The Relationship Between Career and Technical Education (CTE) and High School Graduation Participation in CTE and Four-Year Graduation Rates for Students in Mississippi are Positively Correlated SEAN OWEN & ANNE HIERHOLZER FEBRUARY 2016
The Cost of Dropping Out A strong body of research demonstrates that individuals who drop out of high school before obtaining their diploma have significantly diminished economic outcomes. As adults, high school dropouts tend to have lower incomes (at least $6,000 lower per year than for young people with a high school diploma) that place them at greater risk of living in poverty.1 In addition to the economic penalty suffered by individuals who fail to complete high school, the economic burden of a large population of high school dropouts is also borne by the state as a whole. Mississippi faces long-term, negative repercussions as the result of a large population of un- or underemployed residents who lack a high school diploma. With opportunities for hands-on learning and real-world application, CTE provides students a path to graduation by connecting their schoolwork to their college and/or career ambitions. By helping students link what they learn in school with their future goals, CTE courses can be a powerful tool for keeping students in school.
CTE in Mississippi CTE courses in Mississippi are aligned to the 16 career clusters in the National Career Clusters Framework. These clusters encompass groupings of similar occupations and industries, and each career cluster may contain multiple career pathways. CTE programs offer traditional graduation options, as well as opportunities to earn dual credit and/or national certifications. Students are exposed to career options within each career cluster that can be achieved with varying levels of academic credentials, from a high school diploma to a postsecondary degree and beyond. On average, one third of Mississippi K-12 students took at least one CTE course. Building a thriving network of CTE programs across the state can generate significant economic benefits. Along with many other states, Mississippi faces a shortage of workers with the skills necessary to take on middle-skill jobs, which require more than a high school diploma but less than a four-year college degree. CTE programs aim to help fill this gap by supplementing traditional high school coursework with classes that prepare students for careers in a wide array of fields, from agriculture to information technology. National Center for Education Statistics. (2015, May). Annual earnings of young adults. Retrieved from http://nces.ed.gov/ programs/coe/indicator_cba.asp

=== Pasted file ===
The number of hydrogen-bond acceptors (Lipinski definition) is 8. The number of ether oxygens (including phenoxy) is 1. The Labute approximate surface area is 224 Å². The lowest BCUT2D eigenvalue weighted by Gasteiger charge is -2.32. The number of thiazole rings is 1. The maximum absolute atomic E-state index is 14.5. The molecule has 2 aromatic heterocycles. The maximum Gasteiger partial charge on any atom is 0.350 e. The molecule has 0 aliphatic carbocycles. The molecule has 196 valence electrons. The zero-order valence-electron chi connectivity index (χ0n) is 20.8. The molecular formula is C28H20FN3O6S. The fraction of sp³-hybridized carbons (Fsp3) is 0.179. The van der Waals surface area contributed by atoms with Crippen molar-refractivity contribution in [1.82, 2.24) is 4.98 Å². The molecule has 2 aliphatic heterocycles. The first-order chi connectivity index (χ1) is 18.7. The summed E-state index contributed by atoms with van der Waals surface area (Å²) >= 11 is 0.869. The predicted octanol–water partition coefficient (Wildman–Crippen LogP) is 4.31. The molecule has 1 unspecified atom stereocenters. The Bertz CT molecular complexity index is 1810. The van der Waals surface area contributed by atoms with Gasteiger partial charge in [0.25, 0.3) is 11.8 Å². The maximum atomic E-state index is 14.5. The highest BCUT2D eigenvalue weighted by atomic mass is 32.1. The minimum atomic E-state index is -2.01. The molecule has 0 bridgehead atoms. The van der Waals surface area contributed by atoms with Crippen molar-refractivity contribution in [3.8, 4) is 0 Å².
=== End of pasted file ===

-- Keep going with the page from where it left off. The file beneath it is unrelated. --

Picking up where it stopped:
16 CAREER CLUSTERS
Lingering misperceptions exist regarding the academic rigor and value of CTE courses. A 2012 research report from the RCU on public perceptions of CTE found that when asked to describe the type of students CTE benefits most members of the public described students who lack academic capacity, who are poor, or who are not college bound.2 However, CTE classes can play a valuable role in keeping a wide variety of students in school by providing hands-on learning experiences that clearly link the classroom with students’ future careers, thus boosting student engagement. Increasingly, national attention is focusing on the potential for CTE to play a powerful role in reducing high school dropout rates.
• Agriculture, Food, & Natural Resources • Architecture & Construction • Arts, AV Technology, & Communications • Business Management & Administration • Education & Training • Finance
The Relationship Between CTE Participation and Graduation Rates
• Health Science • Hospitality & Tourism • Human Services
To better understand the link between participation in CTE and high school outcomes, the RCU undertook a study to explore the graduation rates of CTE students and examine student demographics and socioeconomic status in relation to CTE graduation rates.
• Information Technology • Manufacturing • Marketing • Science, Technology, Engineering, & Mathematics
SCOPE AND METHODOLOGY